Iodine, a non-metallic trace element, is required by humans for the synthesis of thyroid hormones. Iodine deficiency is an important health problem throughout much of the world. iodine deficiency disorders (IDD) affect 750 million people throughout the world, and nearly 50 million people suffer from some degree of IDD-related brain damage.
Nearly 2.2 million people throughout the world live in areas of iodine deficiency and risk its consequences.
Why is Iodine important?
Iodine plays an important role in the immune system where it supports the microbicidal activity of polymorphonuclear leukocytes.
Iodine helps metabolise excess fat and is key for physical and mental development.
How much Iodine is enough?
Adults should have 200 micrograms every day, pregnant women should have 220 micrograms.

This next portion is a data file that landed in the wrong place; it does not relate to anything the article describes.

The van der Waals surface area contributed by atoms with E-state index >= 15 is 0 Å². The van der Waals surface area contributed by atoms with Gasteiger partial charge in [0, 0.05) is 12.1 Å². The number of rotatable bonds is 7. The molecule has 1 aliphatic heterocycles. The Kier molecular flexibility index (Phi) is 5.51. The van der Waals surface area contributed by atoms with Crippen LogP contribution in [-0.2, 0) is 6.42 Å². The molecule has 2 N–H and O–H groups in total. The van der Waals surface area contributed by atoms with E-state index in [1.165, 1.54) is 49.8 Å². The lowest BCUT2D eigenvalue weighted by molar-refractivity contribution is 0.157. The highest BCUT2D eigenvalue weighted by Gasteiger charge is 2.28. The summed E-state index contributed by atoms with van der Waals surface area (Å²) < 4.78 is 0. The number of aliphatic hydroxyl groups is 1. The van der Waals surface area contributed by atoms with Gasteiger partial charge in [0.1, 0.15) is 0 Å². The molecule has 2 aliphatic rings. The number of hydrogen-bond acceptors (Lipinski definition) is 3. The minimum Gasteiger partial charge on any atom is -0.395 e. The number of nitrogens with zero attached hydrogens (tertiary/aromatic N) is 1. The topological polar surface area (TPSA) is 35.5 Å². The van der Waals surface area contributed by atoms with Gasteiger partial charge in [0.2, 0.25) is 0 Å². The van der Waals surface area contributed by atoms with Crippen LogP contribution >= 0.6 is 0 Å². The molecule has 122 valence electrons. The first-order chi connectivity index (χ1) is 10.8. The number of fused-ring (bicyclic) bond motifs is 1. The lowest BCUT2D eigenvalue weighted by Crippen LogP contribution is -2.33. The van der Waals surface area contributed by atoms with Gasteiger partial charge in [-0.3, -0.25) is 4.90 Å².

|Recommended Dietary Allowance (RDA) for Iodine
|Babies 0-6 months
|Babies 7-12 months
|Children 1 to 3 years
|Children 4 to 8 years
|Children 9 to 13 years
|Teenagers 14 to 18
Required in only trace amounts, iodine helps metabolise excess fat and is key for physical and mental development.
Iodine is important for proper functioning of the thyroid gland and for the prevention of goiter, an enlargement of the thyroid gland.
The condition of the hair, skin, nails and teeth are all dependent on the proper functioning of the thyroid as is the conversion of carotene to vitamin A.
The iodine content of most foods depends on the iodine content of the soil in which it was raised. Seafood is rich in iodine because marine animals can concentrate the iodine from seawater. Certain types of seaweed are also very rich in iodine.
The table below lists the iodine content of some iodine-rich foods in micrograms (mcg). Because the iodine content of foods can vary considerably, these values should be considered approximate.
||Iodine(mcg) in serving
||2 fish sticks
|Tuna, canned in oil
||3 ounces (1/2 can)
|Navy beans, cooked
|Potato with peel, baked
|Turkey breast, baked
||1/4 ounce, dried
||4,000 mcg (4.0 mg)